On this page we will look back at life in the city during the war years. Here we will provide the visitor with the stories making the news, what was happening in sports and entertainment, city politics, the social scene and the prominent people at the time. We will also recount the events occurring in the war on that day. So, check back each day for new editions.
To share your family or neighborhood stories, please email PhillyWWIyears@gmail.com
TODAY IN PHILADELPHIA – THURSDAY, MARCH 16, 1916
Howling winds last night brought with them snow and sleet to the city. This morning travel was difficult due to some streets being covered by a sheet of ice. Today we will see fair skies with diminishing winds from the northwest but the cold remains. Today’s high will only reach 27° with the low tonight near 14°.
A spectacular three-alarm fire at 837 Market Street last night lit up the center city sky. The 5 story building houses a number of businesses. Many people working in the building were overcome by smoke and some suffered minor injuries. Also 6 firemen were injured fighting the blaze. Assisting the Philadelphia Fire Department were the fire-fighting forces of Gimbel Brothers and Strawbridge & Clothier department stores. The wind, snow and slippery street made fighting the fire difficult. It took more than two hours before it was put out. No greater heroism was shown in the fight than that of William J. Mohan (shown below) the elevator operator for the building. Mr. Mohan, of 1743 South Taney Street, stayed at his post running his elevator up and down the blazing shaft to rescue those trapped on the upper floors. Mr. Mohan rescued over 50 people before he himself collapsed as he left the building.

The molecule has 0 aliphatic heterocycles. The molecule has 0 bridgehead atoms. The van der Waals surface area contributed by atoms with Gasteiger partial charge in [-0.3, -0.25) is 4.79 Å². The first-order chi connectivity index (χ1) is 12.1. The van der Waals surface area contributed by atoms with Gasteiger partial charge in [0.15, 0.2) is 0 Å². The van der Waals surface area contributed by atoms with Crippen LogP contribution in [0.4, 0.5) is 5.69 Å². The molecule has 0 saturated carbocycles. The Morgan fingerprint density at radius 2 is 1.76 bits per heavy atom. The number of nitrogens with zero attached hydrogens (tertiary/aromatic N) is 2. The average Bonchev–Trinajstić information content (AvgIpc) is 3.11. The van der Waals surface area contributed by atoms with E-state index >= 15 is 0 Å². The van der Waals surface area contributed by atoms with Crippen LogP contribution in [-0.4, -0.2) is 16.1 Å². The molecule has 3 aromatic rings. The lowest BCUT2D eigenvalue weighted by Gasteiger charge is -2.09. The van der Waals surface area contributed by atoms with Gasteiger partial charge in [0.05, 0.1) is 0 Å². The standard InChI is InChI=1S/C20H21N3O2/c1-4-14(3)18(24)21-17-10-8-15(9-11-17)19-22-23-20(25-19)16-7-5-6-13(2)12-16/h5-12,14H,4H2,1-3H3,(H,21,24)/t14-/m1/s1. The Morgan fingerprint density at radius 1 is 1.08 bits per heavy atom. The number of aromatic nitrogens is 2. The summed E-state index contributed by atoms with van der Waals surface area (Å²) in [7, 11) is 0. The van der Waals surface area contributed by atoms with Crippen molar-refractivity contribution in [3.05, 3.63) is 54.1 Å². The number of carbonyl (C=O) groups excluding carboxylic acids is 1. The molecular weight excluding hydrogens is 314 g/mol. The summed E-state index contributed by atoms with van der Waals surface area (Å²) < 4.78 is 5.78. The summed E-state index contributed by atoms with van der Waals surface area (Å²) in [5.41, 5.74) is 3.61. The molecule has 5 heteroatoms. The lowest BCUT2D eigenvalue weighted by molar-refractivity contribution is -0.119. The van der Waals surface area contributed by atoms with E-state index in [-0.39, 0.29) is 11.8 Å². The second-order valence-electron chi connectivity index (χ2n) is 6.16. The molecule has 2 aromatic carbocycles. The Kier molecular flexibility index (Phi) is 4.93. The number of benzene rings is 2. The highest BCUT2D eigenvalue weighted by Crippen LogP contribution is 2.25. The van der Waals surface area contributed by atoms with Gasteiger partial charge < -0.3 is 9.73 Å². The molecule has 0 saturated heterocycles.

From across the River comes news that Camden may soon put wife beaters to work. Ninety men presently confined in Camden County jail for wife beating and desertion will be sent to work at the city owned asphalt plants which will provide their wives and families with the majority of the wages they earn. The plan, proposed by City Commissioner Alfred Sayers, must be approved by city council. Mr. Sayres explained that the plan would provide Camden with labor to manufacture the asphalt needed to pave the city streets and also provide money to the convicts’ families so they will not need to go to the public charity.
In the Mexican situation, over 5,500 American soldiers are now in Mexico as a “flying column” riding to get Pancho Villa dead or alive. Almost immediately upon crossing the border the Americans were fired upon by Mexican guerrillas but no causalities are reported. On our side of the border Mexicans attacked troops guarding a railroad bridge at Kingston, Texas. No American casualties were suffered and the outlaws were repulsed. The Texas Rangers and Texas Militia as well as the New Mexico militia are now patrolling the border.
On the sports beat, the High School baseball schedule was released today. The season will start on April 3 and end on May 26 consisting of 84 total games. Also Frankford and Germantown High Schools have been added to the league joining West Philadelphia, South Philadelphia, Northeast, Central High, Philadelphia Trades School and Catholic High.
GET YOUR COPY OF PHILADELPHIA: THE WORLD WAR I YEARS BY CLICKING ON THE LINK BELOW.